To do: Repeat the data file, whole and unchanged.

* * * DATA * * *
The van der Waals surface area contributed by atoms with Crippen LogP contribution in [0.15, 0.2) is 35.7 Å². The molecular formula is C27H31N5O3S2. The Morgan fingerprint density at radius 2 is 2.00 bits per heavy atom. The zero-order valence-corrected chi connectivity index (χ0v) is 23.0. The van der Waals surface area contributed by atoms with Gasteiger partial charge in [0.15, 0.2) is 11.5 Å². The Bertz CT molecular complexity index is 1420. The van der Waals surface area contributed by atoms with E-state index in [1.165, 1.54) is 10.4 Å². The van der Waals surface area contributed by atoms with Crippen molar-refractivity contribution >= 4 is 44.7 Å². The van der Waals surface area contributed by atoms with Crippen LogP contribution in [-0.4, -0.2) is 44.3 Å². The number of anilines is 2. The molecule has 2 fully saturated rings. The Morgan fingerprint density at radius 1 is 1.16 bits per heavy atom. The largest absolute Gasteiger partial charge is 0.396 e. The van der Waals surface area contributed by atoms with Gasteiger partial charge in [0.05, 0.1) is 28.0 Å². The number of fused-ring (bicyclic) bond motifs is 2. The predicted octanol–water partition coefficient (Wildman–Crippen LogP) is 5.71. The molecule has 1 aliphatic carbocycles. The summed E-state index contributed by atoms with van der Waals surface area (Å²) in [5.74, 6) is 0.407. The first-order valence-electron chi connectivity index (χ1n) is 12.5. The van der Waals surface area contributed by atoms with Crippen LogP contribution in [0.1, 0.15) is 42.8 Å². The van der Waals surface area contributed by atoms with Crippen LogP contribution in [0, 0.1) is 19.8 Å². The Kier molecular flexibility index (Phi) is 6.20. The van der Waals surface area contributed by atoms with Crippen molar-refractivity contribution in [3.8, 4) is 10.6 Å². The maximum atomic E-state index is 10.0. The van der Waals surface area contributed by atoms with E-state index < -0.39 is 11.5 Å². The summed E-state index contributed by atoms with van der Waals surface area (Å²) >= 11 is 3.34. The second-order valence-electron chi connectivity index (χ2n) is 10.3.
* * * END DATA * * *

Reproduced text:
The van der Waals surface area contributed by atoms with Crippen LogP contribution in [0.15, 0.2) is 35.7 Å². The molecular formula is C27H31N5O3S2. The Morgan fingerprint density at radius 2 is 2.00 bits per heavy atom. The zero-order valence-corrected chi connectivity index (χ0v) is 23.0. The van der Waals surface area contributed by atoms with Gasteiger partial charge in [0.15, 0.2) is 11.5 Å². The Bertz CT molecular complexity index is 1420. The van der Waals surface area contributed by atoms with E-state index in [1.165, 1.54) is 10.4 Å². The van der Waals surface area contributed by atoms with Crippen molar-refractivity contribution >= 4 is 44.7 Å². The van der Waals surface area contributed by atoms with Crippen LogP contribution in [-0.4, -0.2) is 44.3 Å². The number of anilines is 2. The molecule has 2 fully saturated rings. The Morgan fingerprint density at radius 1 is 1.16 bits per heavy atom. The largest absolute Gasteiger partial charge is 0.396 e. The van der Waals surface area contributed by atoms with Gasteiger partial charge in [0.05, 0.1) is 28.0 Å². The number of fused-ring (bicyclic) bond motifs is 2. The predicted octanol–water partition coefficient (Wildman–Crippen LogP) is 5.71. The molecule has 1 aliphatic carbocycles. The summed E-state index contributed by atoms with van der Waals surface area (Å²) in [5.74, 6) is 0.407. The first-order valence-electron chi connectivity index (χ1n) is 12.5. The van der Waals surface area contributed by atoms with Crippen LogP contribution in [0.1, 0.15) is 42.8 Å². The van der Waals surface area contributed by atoms with Crippen LogP contribution in [0, 0.1) is 19.8 Å². The Kier molecular flexibility index (Phi) is 6.20. The van der Waals surface area contributed by atoms with Crippen molar-refractivity contribution in [3.8, 4) is 10.6 Å². The maximum atomic E-state index is 10.0. The van der Waals surface area contributed by atoms with E-state index < -0.39 is 11.5 Å². The summed E-state index contributed by atoms with van der Waals surface area (Å²) >= 11 is 3.34. The second-order valence-electron chi connectivity index (χ2n) is 10.3.